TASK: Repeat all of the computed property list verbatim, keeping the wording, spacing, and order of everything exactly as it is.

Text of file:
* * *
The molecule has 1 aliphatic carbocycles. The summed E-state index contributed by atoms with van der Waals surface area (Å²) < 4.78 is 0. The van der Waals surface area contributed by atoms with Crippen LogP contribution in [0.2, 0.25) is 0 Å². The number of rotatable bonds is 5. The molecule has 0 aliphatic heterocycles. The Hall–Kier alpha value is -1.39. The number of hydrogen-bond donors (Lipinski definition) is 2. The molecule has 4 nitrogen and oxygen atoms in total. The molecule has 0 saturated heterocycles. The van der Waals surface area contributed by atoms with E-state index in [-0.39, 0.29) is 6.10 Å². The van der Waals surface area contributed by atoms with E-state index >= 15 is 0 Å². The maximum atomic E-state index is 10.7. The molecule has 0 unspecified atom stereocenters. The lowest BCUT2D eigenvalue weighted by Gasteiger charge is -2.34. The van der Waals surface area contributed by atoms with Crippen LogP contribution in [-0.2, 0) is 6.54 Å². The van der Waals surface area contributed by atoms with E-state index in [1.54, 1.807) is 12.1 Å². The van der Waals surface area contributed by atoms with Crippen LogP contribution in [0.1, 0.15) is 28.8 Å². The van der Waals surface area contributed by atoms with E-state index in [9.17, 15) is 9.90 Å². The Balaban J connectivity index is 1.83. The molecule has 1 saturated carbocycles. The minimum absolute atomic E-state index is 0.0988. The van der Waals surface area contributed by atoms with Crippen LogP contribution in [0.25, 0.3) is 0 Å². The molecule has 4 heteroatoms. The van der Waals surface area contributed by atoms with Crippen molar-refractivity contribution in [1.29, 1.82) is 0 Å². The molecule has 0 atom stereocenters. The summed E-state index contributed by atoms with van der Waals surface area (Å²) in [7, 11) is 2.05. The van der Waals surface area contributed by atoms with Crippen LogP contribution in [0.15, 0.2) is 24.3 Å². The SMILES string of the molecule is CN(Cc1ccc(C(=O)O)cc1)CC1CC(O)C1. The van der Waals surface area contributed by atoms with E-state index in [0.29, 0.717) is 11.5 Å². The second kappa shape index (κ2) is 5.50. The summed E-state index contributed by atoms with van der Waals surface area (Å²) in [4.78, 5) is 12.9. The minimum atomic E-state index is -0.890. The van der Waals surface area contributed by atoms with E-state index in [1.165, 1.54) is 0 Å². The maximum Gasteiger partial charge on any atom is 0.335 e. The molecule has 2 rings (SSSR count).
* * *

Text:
The molecule has 1 aliphatic carbocycles. The summed E-state index contributed by atoms with van der Waals surface area (Å²) < 4.78 is 0. The van der Waals surface area contributed by atoms with Crippen LogP contribution in [0.2, 0.25) is 0 Å². The number of rotatable bonds is 5. The molecule has 0 aliphatic heterocycles. The Hall–Kier alpha value is -1.39. The number of hydrogen-bond donors (Lipinski definition) is 2. The molecule has 4 nitrogen and oxygen atoms in total. The molecule has 0 saturated heterocycles. The van der Waals surface area contributed by atoms with E-state index in [-0.39, 0.29) is 6.10 Å². The van der Waals surface area contributed by atoms with E-state index >= 15 is 0 Å². The maximum atomic E-state index is 10.7. The molecule has 0 unspecified atom stereocenters. The lowest BCUT2D eigenvalue weighted by Gasteiger charge is -2.34. The van der Waals surface area contributed by atoms with Crippen LogP contribution in [-0.2, 0) is 6.54 Å². The van der Waals surface area contributed by atoms with E-state index in [1.54, 1.807) is 12.1 Å². The van der Waals surface area contributed by atoms with Crippen LogP contribution in [0.1, 0.15) is 28.8 Å². The van der Waals surface area contributed by atoms with E-state index in [9.17, 15) is 9.90 Å². The Balaban J connectivity index is 1.83. The molecule has 1 saturated carbocycles. The minimum absolute atomic E-state index is 0.0988. The van der Waals surface area contributed by atoms with Crippen LogP contribution in [0.25, 0.3) is 0 Å². The molecule has 4 heteroatoms. The van der Waals surface area contributed by atoms with Crippen molar-refractivity contribution in [1.29, 1.82) is 0 Å². The molecule has 0 atom stereocenters. The summed E-state index contributed by atoms with van der Waals surface area (Å²) in [7, 11) is 2.05. The van der Waals surface area contributed by atoms with Crippen LogP contribution in [0.15, 0.2) is 24.3 Å². The SMILES string of the molecule is CN(Cc1ccc(C(=O)O)cc1)CC1CC(O)C1. The van der Waals surface area contributed by atoms with E-state index in [0.29, 0.717) is 11.5 Å². The second kappa shape index (κ2) is 5.50. The summed E-state index contributed by atoms with van der Waals surface area (Å²) in [4.78, 5) is 12.9. The minimum atomic E-state index is -0.890. The van der Waals surface area contributed by atoms with E-state index in [1.165, 1.54) is 0 Å². The maximum Gasteiger partial charge on any atom is 0.335 e. The molecule has 2 rings (SSSR count).